Head chef and owner, David Muñoz, didn’t realise that he was already the best of the best. He didn’t realise that the quality and consistency of the dishes was what made people return time after time. Diverxo had reached it’s absolute peak and the new premises made it even better. But he wouldn’t stop there.

Diverxo 2015 "El Xow" Diverxo 2015 "El Xow" Diverxo 2015 "El Xow"

Diverxo 2015

Diverxo 2015 "El Xow" Diverxo 2015 "El Xow" Diverxo 2015 "El Xow"

He tried to do too much. He went too far. The last menu I ate at Diverxo was chaotic and without consistency. Of course, some things did have consistency and purpose, like the starters and the desserts, but in the middle, the dishes were crazy and senseless. Unfortunately a show needs a beginning, a middle and an end. This show’s middle was far too confusing.

Same with the service; sometimes we finished one dish and the next was upon us. Sometimes we had to wait fifteen minutes! ‘Random’ is the only word that describes it.

Diverxo 2015 "El Xow"

I don’t need prawns dangling from the light.

As a diner, I don’t need a curtain drawn around me and a tacky music box playing 1970s French music while two waiters stand by the table stiff and awkward for five minutes without speaking, until someone tells them that now, finally, they can uncover the dish that is on the table in front of me.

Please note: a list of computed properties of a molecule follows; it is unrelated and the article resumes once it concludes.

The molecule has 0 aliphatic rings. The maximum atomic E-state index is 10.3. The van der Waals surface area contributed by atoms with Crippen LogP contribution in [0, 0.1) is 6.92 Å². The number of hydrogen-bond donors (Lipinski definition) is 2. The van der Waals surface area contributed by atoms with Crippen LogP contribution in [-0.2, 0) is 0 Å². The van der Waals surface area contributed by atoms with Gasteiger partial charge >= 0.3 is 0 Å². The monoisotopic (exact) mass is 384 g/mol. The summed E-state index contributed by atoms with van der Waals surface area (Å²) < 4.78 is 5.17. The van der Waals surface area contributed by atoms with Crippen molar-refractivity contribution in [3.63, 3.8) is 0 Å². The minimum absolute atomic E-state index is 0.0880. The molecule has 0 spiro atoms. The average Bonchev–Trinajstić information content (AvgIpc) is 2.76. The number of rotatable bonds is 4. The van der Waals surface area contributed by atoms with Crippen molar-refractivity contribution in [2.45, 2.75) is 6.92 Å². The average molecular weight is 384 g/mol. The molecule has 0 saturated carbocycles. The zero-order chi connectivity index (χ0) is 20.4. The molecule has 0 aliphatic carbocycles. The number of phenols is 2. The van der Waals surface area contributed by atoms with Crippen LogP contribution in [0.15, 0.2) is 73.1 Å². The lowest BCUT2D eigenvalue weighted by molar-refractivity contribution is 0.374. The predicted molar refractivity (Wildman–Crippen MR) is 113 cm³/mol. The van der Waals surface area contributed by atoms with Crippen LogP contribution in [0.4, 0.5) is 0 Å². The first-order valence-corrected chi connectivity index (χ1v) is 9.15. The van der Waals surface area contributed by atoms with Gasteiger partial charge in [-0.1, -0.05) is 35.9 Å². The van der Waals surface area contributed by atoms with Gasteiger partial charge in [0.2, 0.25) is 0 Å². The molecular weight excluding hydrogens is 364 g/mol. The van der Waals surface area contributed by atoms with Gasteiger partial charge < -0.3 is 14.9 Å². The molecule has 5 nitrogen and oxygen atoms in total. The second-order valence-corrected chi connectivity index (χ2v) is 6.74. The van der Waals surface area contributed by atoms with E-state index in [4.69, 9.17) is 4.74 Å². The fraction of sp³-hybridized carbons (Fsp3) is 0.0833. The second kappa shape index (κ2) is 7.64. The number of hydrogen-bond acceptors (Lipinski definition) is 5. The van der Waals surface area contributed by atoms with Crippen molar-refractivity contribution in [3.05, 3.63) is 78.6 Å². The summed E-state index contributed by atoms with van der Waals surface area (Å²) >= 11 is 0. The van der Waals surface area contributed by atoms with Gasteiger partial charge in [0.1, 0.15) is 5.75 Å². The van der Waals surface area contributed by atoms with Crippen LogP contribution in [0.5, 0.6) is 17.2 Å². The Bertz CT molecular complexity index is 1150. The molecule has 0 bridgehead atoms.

I don’t need someone spoon-feeding me.

And I certainly don’t need to stand up and reach up to the lampshade to eat a prawn that has been dangling there on a string since before we walked in (okay, I didn’t do that because I don’t eat prawns).

What I do need is for a glass of wine to be served to me when I ask for a glass of wine, and not to be forgotten due to so much emphasis on weird and random things.

To conclude:

I think that when chefs change their menus it must always be for the better. It’s normal that chefs want to evolve and develop their style, go that one step further. But don’t ever neglect the basics. Remember the reason that the diner has returned: quality and consistency. A great experience. Remember, dear chefs, that the experience is for your customer, not for you.

Would I still return to Diverxo? Yes. I’d go back tomorrow. It’s still one of my favourite restaurants.

Would I be really annoyed if they gave me problems yet again about having the long tasting menu without seafood? Yes, I’d be furious – again.

Was the most expensive tasting menu I’ve ever had in Spain good value for money? Absolutely. Worth every penny.

What about you? Would you eat at Diverxo? Would you spend 200€ per person on a tasting menu without drinks? Have you been to Diverxo? What about other restaurants in Madrid?

I would like to remind you that all the photos used on InMyShoesTravel.com are my own unless otherwise stated.
You can see my whole collection of Travel Photos here.

Filed Under: featuredFine Diningfood and drinkmadridMadrid Gastronomyspain

About the Author: Based in Mallorca, obsessed with the world and have a lot to say about both... Step into my shoes and join me on a journey...